Los Angeles Receives 'C’ Grade For Its Tobacco Control Efforts

A report from the American Lung Association says the City of Los Angeles earned five out of a possible 12 points for its commitment to reducing tobacco.

Credit: Patch.com
Credit: Patch.com

By City News Service

Despite improved efforts by a smattering of cities, efforts to reduce tobacco use have essentially ground to a halt in most cities in Los Angeles County, according to a report released today by the American Lung Association.

The “State of Tobacco Control 2014'' report called on cities across the state to renew their commitment to reducing tobacco use through policies restricting sales, providing smoke-free housing and limiting exposure to second-hand smoke.

The report assigned letter grades to cities across the state. In Los Angeles County, eight cities received an overall A grade -- Baldwin Park, Calabasas, Compton, Glendale, Huntington Park, Pasadena, Santa Monica and South Pasadena. Los Angeles received an overall C grade, earning five out of a possible 12 points.

Nearly four dozen cities in the county earned F grades, with many of them earning zero points out of a possible 12. The points are assigned by a review of various tobacco-control policies, ranging from smoking restrictions at restaurants and public areas to smoke-free housing and restrictions on tobacco sales near schools and parks.

The report credited some cities for making improvements in tobacco- control policies. It noted that Duarte jumped from a D to an A in terms of restrictions imposed on on tobacco sales, although the city received an overall C grade. Whittier made a minimal gain, improving from an F to a D for its efforts reducing second-hand smoke in public areas, but still received an overall F grade.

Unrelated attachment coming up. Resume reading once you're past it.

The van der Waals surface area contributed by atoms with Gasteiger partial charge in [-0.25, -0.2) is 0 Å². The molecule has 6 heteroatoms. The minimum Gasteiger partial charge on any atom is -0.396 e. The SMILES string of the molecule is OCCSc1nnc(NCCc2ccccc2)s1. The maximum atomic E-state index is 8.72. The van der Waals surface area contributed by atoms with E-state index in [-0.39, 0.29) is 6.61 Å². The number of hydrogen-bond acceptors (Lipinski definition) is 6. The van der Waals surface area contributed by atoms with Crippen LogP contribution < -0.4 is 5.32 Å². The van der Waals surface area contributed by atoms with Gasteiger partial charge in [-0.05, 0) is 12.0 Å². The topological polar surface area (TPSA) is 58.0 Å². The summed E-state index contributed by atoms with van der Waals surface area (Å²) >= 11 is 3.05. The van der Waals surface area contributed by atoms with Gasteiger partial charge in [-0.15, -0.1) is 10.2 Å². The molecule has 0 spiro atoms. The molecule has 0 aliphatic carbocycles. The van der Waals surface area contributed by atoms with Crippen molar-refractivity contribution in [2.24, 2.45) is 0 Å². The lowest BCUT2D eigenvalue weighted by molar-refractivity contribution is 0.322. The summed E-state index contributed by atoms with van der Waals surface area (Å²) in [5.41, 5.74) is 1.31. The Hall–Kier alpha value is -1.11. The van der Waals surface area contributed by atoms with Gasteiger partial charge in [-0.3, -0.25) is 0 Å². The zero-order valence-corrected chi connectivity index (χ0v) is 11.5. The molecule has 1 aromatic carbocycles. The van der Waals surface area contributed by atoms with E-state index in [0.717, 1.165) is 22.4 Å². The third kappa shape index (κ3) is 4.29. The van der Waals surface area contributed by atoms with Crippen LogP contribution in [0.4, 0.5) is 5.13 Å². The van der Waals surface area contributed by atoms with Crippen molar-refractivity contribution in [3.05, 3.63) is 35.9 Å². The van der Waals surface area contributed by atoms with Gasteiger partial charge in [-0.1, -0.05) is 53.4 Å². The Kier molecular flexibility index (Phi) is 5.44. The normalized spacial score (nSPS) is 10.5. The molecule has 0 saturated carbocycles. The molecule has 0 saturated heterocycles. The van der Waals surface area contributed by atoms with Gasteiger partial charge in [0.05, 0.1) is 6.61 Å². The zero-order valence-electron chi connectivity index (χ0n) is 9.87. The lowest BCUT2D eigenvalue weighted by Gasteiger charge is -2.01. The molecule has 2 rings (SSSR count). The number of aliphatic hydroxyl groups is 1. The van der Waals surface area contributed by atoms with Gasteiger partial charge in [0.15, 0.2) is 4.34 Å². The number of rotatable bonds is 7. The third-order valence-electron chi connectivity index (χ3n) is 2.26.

“We are proud of the work being done in Los Angeles County to protect residents from the harmful effects of tobacco,'' according to Daniel Oh, chairman of the Lung Association's Los Angeles Leadership Board. “However, tobacco use remains the leading cause of preventable death and illness in the U.S. We must renew our commitment to stopping tobacco from robbing another generation of their health.”

Statewide, the report gave California an A grade for its smoke-free air policies, but a D for having a low cigarette tax, an F for insufficient funding of tobacco-prevention and control programs and an F for poor coverage of smoking treatment services.

More than 60 percent of cities in the state received an overall F grade.

“The policies reflected in this report demonstrate the leadership at the local level to ensure that all Californians breathe clean and healthy air,” according to Marsha Ramos, chair of the Lung Association's California Governing Board. "No matter how big or small the city or county, local tobacco- control policies save lives. Tobacco use continues to take a tool on the lives of both adults and kids, so these grades represent real health consequences.”


Sean January 23, 2014 at 03:11 PM
the best idea i've come up with to reduce smoking and eliminate butts from our streets, parks, beaches, etc and put some much needed money in our most vulnerable population, the poor and the homeless, is quite simple: RECYCLE. put a 1 cent or a 2 cent tax per cigarette, to be redeemed when the butts are brought back for redemption not only will our city be cleaner, and possibly less people smoking (studies show that when prices increase, participation decreases), and we will be helping many people subsidize their income. Just read a report, 1 billion people now smoke, at 20 a day, thats 20,000,000,000 being discarded, most on the ground or in the water if we recycle them that would put another $40,000,000 in the pockets of the poor anually, sounds good to me, Mike Bonin is too busy renaming the 90 fwy, spoke to his office about this.....have heard nothing WIN / WIN


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